Aurelie Norman is a teacher at Wardie Primary School in Edinburgh and recently gave a talk at the Edinburgh International Book Festival about visual literacy. She talks to us about how pictures can be used in the classroom to teach pupils basic literacy skills.
Vivian French from Edinburgh College of Art ran three workshops with Wardie Primary School that connected second-year illustration students with primary school children on a collective art project. This was an exciting opportunity for the art students to work with their potential audience and to understand the interests of five- and six-year-olds. For the children, it was a wonderful experience to work with artists and play with new materials to create posters.
The first two workshops took place at Wardie, where the children collaborated with the illustrators to create their own superheroes. During these sessions the pupils discussed and sketched their chosen character at length. They decided who their superhero would be, what powers they would have, and consequently where they would live. The art students then took the joint drawings away and designed wonderful superhero posters.
Storytelling sessions allow children to be creative and tell stories without the restrictions of literacy and writing skills.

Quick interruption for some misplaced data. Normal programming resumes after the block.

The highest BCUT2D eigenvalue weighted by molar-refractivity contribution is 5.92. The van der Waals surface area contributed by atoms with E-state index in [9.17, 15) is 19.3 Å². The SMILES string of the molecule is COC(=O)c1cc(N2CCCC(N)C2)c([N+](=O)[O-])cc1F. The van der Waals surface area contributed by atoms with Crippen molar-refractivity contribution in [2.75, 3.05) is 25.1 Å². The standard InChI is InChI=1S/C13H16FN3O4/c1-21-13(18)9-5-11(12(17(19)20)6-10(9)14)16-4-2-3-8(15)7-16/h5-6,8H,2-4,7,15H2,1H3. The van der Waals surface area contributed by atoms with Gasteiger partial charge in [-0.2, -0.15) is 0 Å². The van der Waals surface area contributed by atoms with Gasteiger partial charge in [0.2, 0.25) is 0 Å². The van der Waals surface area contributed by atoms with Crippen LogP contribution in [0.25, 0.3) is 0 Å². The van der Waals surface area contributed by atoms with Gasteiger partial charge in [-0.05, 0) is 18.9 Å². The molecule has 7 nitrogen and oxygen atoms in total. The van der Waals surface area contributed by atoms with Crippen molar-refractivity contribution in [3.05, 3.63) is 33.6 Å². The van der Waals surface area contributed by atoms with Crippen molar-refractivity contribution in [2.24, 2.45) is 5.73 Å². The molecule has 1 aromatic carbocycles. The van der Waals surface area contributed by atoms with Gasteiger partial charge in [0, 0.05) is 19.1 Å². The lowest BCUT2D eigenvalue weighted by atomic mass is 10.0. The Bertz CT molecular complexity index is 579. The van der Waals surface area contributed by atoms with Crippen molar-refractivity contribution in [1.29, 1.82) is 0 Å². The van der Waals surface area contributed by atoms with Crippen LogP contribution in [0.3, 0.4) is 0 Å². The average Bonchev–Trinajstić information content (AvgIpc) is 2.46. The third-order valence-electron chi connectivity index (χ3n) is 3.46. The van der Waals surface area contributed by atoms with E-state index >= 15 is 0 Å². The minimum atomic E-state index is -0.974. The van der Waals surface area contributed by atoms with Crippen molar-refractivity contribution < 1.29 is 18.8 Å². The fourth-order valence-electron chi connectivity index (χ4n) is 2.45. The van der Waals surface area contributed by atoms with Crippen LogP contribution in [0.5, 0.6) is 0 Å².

The final session was at Edinburgh Art College where the Wardie pupils had a tour around the illustrators’ studios and to the exhibition of their joint work. For the final part of the visit, Vivian French did a storytelling session, which included students drawing her stories and pupils acting it out. It was a fantastic and memorable project!
The pupils had a rare opportunity to develop a new character and its surroundings with skilled art students. The posters that they created were then used for storytelling. The children were able to imagine scenarios for their superheroes using some of the details in the posters.
Storytelling sessions like this allow children to be creative and tell stories without the restrictions of literacy and writing skills. Their detailed stories were first drawn out as a plan (black line drawings) and then written down. This process helped children of all abilities to create excellent stories.
I have been fascinated by storytelling over the past few years and it has been very beneficial to my pupils. They enjoyed one storytelling project with the Scottish Book Trust that we took part in immensely, and afterwards I discovered their literacy skills had improved dramatically. The writing results at the end of that year exceeded expectation, with 2/3 of the class achieving above average levels for their writing.
After researching storytelling further, I rolled it out throughout the school. It is key for children to be confident when talking and telling stories, whether they be known family stories, re-told tales, using puppets, storytelling dice and maps, or making up their own stories. These alternative storytelling techniques help children to develop not only their listening and talking skills but also their writing techniques.